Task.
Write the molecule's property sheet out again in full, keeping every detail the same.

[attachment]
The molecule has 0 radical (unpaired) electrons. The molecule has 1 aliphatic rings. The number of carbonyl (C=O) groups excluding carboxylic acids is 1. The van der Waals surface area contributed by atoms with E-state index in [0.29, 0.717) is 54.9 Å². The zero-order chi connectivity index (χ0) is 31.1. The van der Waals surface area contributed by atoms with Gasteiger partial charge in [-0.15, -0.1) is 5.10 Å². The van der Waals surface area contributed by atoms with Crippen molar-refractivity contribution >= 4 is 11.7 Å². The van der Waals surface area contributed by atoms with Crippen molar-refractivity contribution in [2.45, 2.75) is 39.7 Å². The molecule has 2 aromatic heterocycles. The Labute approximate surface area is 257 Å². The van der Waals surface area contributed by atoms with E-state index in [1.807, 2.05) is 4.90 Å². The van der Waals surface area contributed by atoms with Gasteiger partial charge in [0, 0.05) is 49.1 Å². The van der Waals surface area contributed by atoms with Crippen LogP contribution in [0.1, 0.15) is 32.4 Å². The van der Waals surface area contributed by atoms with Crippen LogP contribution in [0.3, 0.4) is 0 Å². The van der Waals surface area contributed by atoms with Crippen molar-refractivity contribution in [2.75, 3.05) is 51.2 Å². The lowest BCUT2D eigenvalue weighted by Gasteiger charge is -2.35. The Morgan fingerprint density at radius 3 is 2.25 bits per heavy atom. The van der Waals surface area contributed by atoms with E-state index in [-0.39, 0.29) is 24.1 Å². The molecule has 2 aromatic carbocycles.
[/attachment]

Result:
The molecule has 0 radical (unpaired) electrons. The molecule has 1 aliphatic rings. The number of carbonyl (C=O) groups excluding carboxylic acids is 1. The van der Waals surface area contributed by atoms with E-state index in [0.29, 0.717) is 54.9 Å². The zero-order chi connectivity index (χ0) is 31.1. The van der Waals surface area contributed by atoms with Gasteiger partial charge in [-0.15, -0.1) is 5.10 Å². The van der Waals surface area contributed by atoms with Crippen molar-refractivity contribution >= 4 is 11.7 Å². The van der Waals surface area contributed by atoms with Crippen molar-refractivity contribution in [2.45, 2.75) is 39.7 Å². The molecule has 2 aromatic heterocycles. The Labute approximate surface area is 257 Å². The van der Waals surface area contributed by atoms with E-state index in [1.807, 2.05) is 4.90 Å². The van der Waals surface area contributed by atoms with Gasteiger partial charge in [0, 0.05) is 49.1 Å². The van der Waals surface area contributed by atoms with Crippen LogP contribution in [0.1, 0.15) is 32.4 Å². The van der Waals surface area contributed by atoms with Crippen LogP contribution in [0.3, 0.4) is 0 Å². The van der Waals surface area contributed by atoms with Crippen molar-refractivity contribution in [2.75, 3.05) is 51.2 Å². The lowest BCUT2D eigenvalue weighted by Gasteiger charge is -2.35. The Morgan fingerprint density at radius 3 is 2.25 bits per heavy atom. The van der Waals surface area contributed by atoms with E-state index in [-0.39, 0.29) is 24.1 Å². The molecule has 2 aromatic carbocycles.